Vice-chancellors (VCs) are unanimous in predicting a difficult outlook for UK universities as they face up to political and economic uncertainty, according to latest research by PA Consulting (PA), the global innovation and transformation consultancy. VCs expect a period of radical restructuring underpinned by ‘back to basics’ business strategies. Up to 60 per cent expect a wave of rationalisation through cut-backs, partial closures, mergers and takeovers.
PA’s 10 surveys have tracked a dramatic turnaround in the nature and focus of university strategies. PA’s reports show a progressive erosion in the relationship between universities and ministers, with all VCs regretting the decline. PA’s survey finds that higher education leaders thought reduced fee funding and a return to student number controls were the biggest threat to them. Fears about Brexit, the Augar review, implementation of the ONS review of loan funding and political uncertainties create a uniquely challenging future.
PA’s report also finds that many institutions will look to academic and business partnerships to share the costs and risks of adapting to changed market conditions. Online provision and services for industry will be priorities for many, although many VCs are concerned that their institutions lack the skills and capabilities that this entails.
Paul Woodgates, who leads higher education consulting services at PA Consulting, says: “Universities have sought to become more innovative, enterprising and efficient. However, there is much more they can do. There are worrying shortcomings in some areas that are becoming critical for universities’ competitiveness and resilience, such as commercial and change management as well as digital skills and services. Institutions need to help their staff to see that change is inevitable and that by embracing it they can be a part of creating a sustainable future.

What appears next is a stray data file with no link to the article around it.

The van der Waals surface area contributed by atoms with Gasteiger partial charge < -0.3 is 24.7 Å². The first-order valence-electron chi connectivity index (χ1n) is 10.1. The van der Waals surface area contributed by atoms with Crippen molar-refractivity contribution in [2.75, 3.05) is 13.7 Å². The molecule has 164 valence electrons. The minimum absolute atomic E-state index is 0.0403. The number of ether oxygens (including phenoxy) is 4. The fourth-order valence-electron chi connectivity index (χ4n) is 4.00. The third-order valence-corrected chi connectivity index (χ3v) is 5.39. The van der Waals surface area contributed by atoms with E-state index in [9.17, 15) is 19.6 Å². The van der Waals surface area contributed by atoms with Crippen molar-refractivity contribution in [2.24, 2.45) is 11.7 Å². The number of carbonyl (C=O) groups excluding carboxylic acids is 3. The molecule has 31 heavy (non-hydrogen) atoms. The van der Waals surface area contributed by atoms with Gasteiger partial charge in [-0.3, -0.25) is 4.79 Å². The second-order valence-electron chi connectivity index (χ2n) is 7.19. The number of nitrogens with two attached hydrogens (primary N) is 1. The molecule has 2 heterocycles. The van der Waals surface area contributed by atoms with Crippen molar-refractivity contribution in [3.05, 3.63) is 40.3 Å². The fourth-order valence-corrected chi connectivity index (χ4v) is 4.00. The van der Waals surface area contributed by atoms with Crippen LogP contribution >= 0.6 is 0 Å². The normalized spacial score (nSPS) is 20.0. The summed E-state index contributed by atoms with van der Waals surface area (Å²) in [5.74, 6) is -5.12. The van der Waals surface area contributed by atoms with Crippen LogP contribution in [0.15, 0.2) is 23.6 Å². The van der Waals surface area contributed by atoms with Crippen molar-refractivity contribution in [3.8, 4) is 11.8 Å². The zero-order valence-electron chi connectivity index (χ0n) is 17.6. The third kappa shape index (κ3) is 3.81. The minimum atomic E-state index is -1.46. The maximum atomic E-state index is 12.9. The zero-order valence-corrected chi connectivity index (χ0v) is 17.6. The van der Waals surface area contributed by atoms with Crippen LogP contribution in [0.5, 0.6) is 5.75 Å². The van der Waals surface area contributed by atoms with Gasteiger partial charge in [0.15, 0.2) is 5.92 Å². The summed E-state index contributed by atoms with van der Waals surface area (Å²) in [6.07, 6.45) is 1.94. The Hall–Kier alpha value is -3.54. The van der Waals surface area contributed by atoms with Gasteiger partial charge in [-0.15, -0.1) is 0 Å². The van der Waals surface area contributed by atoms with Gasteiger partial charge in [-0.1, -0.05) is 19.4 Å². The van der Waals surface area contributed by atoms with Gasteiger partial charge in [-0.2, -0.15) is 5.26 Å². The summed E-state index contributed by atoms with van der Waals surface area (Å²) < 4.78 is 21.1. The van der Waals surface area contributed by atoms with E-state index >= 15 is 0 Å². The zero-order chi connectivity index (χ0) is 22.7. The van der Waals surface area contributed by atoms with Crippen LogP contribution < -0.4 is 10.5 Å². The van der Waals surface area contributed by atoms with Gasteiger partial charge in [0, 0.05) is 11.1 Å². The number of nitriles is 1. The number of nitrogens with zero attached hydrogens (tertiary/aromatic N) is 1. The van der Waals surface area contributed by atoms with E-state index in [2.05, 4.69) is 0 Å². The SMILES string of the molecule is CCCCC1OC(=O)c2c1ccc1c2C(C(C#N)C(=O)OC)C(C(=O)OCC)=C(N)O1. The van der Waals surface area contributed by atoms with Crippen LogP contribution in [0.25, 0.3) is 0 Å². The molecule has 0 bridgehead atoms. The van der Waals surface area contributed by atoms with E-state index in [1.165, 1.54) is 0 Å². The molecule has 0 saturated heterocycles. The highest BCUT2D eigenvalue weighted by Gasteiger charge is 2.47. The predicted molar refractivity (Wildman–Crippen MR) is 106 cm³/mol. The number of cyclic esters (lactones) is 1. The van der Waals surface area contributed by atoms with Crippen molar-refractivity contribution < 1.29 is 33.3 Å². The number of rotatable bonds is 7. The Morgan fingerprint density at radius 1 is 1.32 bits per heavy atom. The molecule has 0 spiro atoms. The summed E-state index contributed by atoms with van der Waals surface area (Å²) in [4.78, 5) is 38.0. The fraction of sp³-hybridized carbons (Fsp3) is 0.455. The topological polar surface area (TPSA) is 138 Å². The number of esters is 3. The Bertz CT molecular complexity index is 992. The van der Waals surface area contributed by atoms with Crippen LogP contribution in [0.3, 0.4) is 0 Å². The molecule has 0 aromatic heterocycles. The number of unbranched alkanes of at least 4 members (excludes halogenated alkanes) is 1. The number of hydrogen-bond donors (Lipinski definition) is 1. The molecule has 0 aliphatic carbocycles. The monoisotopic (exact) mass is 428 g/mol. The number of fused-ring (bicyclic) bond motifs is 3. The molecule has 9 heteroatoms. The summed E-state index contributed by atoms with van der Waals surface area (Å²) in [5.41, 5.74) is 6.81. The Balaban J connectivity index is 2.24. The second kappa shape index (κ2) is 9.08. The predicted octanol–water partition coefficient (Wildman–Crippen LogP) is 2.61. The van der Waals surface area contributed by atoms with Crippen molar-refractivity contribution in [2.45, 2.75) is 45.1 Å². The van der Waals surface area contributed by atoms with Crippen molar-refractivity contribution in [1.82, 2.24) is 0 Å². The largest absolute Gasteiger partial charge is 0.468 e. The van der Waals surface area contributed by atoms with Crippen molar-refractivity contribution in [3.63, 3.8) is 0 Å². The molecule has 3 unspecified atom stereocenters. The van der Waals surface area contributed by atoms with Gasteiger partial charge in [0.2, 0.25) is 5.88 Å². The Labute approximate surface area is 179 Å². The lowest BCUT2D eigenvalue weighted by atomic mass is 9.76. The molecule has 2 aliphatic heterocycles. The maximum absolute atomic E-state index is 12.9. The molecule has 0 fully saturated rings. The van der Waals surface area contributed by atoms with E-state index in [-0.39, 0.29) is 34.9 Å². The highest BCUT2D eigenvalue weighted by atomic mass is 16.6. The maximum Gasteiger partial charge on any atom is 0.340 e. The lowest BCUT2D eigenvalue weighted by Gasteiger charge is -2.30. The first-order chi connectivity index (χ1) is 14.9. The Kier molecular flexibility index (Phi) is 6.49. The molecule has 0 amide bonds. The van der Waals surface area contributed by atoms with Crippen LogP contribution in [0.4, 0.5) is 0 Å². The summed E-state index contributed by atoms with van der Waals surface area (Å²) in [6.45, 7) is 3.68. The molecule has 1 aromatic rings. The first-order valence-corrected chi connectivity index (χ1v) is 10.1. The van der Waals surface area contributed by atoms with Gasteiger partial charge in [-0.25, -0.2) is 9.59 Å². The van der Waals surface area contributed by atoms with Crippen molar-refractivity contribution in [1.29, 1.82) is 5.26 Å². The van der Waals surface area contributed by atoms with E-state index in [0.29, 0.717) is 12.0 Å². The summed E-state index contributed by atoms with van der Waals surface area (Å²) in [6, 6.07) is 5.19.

“Institutions will survive and thrive in years to come if they are able to see new opportunities and discern market movements, move swiftly to exploit them ahead of others, focus on value, and keep costs under control.”
Mike Boxall, higher education expert at PA Consulting, says: “Beyond sustaining their volumes of teaching and research, universities must adapt – as have other sectors – to the threats and opportunities of a competitive, digital, technology-powered world. While some are investing in this transition, our survey shows that many others (up to half) are lagging behind in innovation and modernisation across their operations, especially in their take up of new technologies.
“This is perhaps the real challenge for the leadership of British universities over the coming years, as the transition from sheltered public institutions to self-reliant providers of learning and knowledge services continues to evolve.”
The full findings of the report can be found here: www.paconsulting.com/insights/2019/our-tenth-university-vice-chancellor-survey/